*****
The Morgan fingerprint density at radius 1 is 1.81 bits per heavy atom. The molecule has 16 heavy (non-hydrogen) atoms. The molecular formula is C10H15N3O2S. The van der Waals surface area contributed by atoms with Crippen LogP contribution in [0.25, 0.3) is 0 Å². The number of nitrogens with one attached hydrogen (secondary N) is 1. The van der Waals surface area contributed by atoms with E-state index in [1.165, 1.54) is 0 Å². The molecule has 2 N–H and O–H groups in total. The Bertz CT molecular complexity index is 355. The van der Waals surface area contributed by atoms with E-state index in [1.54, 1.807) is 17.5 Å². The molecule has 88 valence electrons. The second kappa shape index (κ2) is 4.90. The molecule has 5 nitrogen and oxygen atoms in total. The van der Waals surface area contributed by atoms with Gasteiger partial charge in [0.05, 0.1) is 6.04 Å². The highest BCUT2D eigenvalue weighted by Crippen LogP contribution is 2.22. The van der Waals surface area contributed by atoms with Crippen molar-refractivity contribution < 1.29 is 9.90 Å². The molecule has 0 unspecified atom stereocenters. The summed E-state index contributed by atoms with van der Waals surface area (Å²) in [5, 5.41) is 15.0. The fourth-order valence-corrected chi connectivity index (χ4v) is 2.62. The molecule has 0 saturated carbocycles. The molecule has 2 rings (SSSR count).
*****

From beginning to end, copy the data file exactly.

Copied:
The Morgan fingerprint density at radius 1 is 1.81 bits per heavy atom. The molecule has 16 heavy (non-hydrogen) atoms. The molecular formula is C10H15N3O2S. The van der Waals surface area contributed by atoms with Crippen LogP contribution in [0.25, 0.3) is 0 Å². The number of nitrogens with one attached hydrogen (secondary N) is 1. The van der Waals surface area contributed by atoms with E-state index in [1.165, 1.54) is 0 Å². The molecule has 2 N–H and O–H groups in total. The Bertz CT molecular complexity index is 355. The van der Waals surface area contributed by atoms with E-state index in [1.54, 1.807) is 17.5 Å². The molecule has 88 valence electrons. The second kappa shape index (κ2) is 4.90. The molecule has 5 nitrogen and oxygen atoms in total. The van der Waals surface area contributed by atoms with Gasteiger partial charge in [0.05, 0.1) is 6.04 Å². The highest BCUT2D eigenvalue weighted by Crippen LogP contribution is 2.22. The van der Waals surface area contributed by atoms with Crippen molar-refractivity contribution < 1.29 is 9.90 Å². The molecule has 0 unspecified atom stereocenters. The summed E-state index contributed by atoms with van der Waals surface area (Å²) in [5, 5.41) is 15.0. The fourth-order valence-corrected chi connectivity index (χ4v) is 2.62. The molecule has 0 saturated carbocycles. The molecule has 2 rings (SSSR count).